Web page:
After a collision with a shipping container at sea, a resourceful sailor finds himself, despite all efforts to the contrary, staring his mortality in the face.
Year 3, Film #26
THE GOOD: One man, his boat, the open ocean. Disaster strikes. Multiple times. This, in essence, is All Is Lost.
This film has to be the epitome of a simplistic, or what I call restrictive, film. Films like Life of Pi (obvious similarities), Panic Room, and 12 Angry Men are all restrictive in terms of locations, people, and props. An easy way to think of it is the hypothetical problem you’re always asked as kids — if you were stranded on a desert island, what three things would you bring with you? I find these types of films to be some of the most entertaining because most often, you truly don’t know what’s going to happen next.
All Is Lost, by its very nature, has to be creative. There’s only so many things that Our Man (Robert Redford) has to work with to repair his sinking boat stranded in the middle of the ocean. Not only that, but he has time restrictions, food restrictions, and energy restrictions as well. It’s an underdog story right from the get-go and throughout the whole film you are rooting for Our Man to persevere and get rescued and each time he’s confronted with another storm or some turn of bad luck, all you can think to yourself is, “Not again. Come on, give this guy a break!”
What makes this film so extraordinary and unlike some of the other “restrictive” films I mentioned is that it does with even less. All the films I mentioned above have more than one cast member (Robert Redford is the only person in this film; I don’t think there’s even pictures of other people) and some amount of dialogue (there’s a few spoken lines in All Is Lost but no conversations, just cries for help). Despite all these limitations, the film still keeps things interesting and constantly moving forward. There are no lulls or areas where you can drift off (pardon the pun) and not pay attention. Even moments where Our Man is hoisting a sail, pumping water out of the boat, or mixing some form of glue demand your full attention because each moment is a life or death situation for this guy. He flirts with death constantly whether it’s being flung off the boat during a storm hanging on for dear life by a rope or hitting his head against a pole and losing consciousness during a crucial time.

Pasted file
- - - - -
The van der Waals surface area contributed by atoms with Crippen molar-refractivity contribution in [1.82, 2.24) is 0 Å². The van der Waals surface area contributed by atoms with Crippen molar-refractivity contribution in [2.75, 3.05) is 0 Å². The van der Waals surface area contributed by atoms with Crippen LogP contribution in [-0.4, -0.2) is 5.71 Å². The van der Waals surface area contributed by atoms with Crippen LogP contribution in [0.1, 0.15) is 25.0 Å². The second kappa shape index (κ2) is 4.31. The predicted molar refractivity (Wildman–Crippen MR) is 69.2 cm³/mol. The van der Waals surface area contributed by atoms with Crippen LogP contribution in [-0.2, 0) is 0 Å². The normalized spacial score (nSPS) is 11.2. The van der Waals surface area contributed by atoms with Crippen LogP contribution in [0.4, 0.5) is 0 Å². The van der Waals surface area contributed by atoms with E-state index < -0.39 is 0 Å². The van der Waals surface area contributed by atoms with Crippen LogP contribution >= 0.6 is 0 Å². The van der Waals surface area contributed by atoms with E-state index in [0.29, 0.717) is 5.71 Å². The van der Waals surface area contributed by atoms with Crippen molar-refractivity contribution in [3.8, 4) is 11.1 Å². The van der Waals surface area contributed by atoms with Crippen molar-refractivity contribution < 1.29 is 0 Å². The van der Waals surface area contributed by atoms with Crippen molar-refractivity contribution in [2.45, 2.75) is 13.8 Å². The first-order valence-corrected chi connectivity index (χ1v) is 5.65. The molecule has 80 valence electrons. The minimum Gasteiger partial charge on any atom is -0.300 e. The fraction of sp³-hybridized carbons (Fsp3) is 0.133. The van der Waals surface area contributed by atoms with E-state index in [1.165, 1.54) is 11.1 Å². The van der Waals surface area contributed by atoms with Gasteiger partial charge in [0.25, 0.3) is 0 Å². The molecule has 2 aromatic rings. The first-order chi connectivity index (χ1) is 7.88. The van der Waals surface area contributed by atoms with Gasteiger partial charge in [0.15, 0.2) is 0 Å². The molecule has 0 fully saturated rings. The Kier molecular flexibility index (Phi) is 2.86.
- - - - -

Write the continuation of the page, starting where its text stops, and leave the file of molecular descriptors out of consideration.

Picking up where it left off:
That a film like Life of Pi was able to be so entertaining with just a young boy and a lion stranded on a life boat or 12 Angry Men never missed a beat even though it’s just twelve jurors talking over a case is amazing. But in both of those cases you can see human relationships form and change. For Pi, he has the lion to keep him company and keep him active. For Juror #8, he has eleven other people he has to convince to rethink their position. In All Is Lost, there’s just Our Man. All we get are visuals and sounds of water, nature, and the occasional grunt or “Help!”. And the fact that the film is able to carry on like any other film without all the benefits is phenomenal.
THE BAD: My only complains about this film have to do with the boating aspects. I’ve never been on a sailboat before so I don’t have the first clue about how to operate one. I’ve also never been on the open ocean alone and had to worry about things like navigation or survival. So maybe it’s just my lack of knowledge in this area, or maybe the issues I have are actual problems.
The biggest thing for me isn’t that the film seems unrealistic — on the contrary, the film appears to have gone to great lengths to make it look as realistic as possible — but that the events that occur seem unlikely. How many times has a shipping container been dropped in the ocean, not retrieved, and while floating, rams into a passing boat causing it to fill with water? Why during a storm would you not only keep sails up, but put additional ones up too? (This one was answered in the plot summary on Wikipedia. Apparently there’s a thing called a storm jib so you can still maneuver the boat). What are the odds of not only seeing two shipping barges, but then being passed by them — literally feet away — without being noticed, even with flares?
Again, some of these might have easy answers (like the storm jib one) or turn out to be quite frequent occurrences on the open ocean. For having no knowledge though (and perhaps be given false assumptions by a film like Life of Pi where he was able to survive for over 100 days in a much smaller vessel), All Is Lost raises some questions to the accuracy of the events depicted. Not so much or so frequent as to disrupt the enjoyment of the film, but scattered enough to keep a feeling of doubt in the back of your mind.
THE TAKEAWAY: All Is Lost has all the drama, suspense, thrills, and emotions that you might expect in any other great film, but it does it all with only one character, one location, and no dialogue. To deliver the same level of excitement while using almost nothing, is absolutely astonishing and will blow you out of the water.
THE RATING: 4 out of 5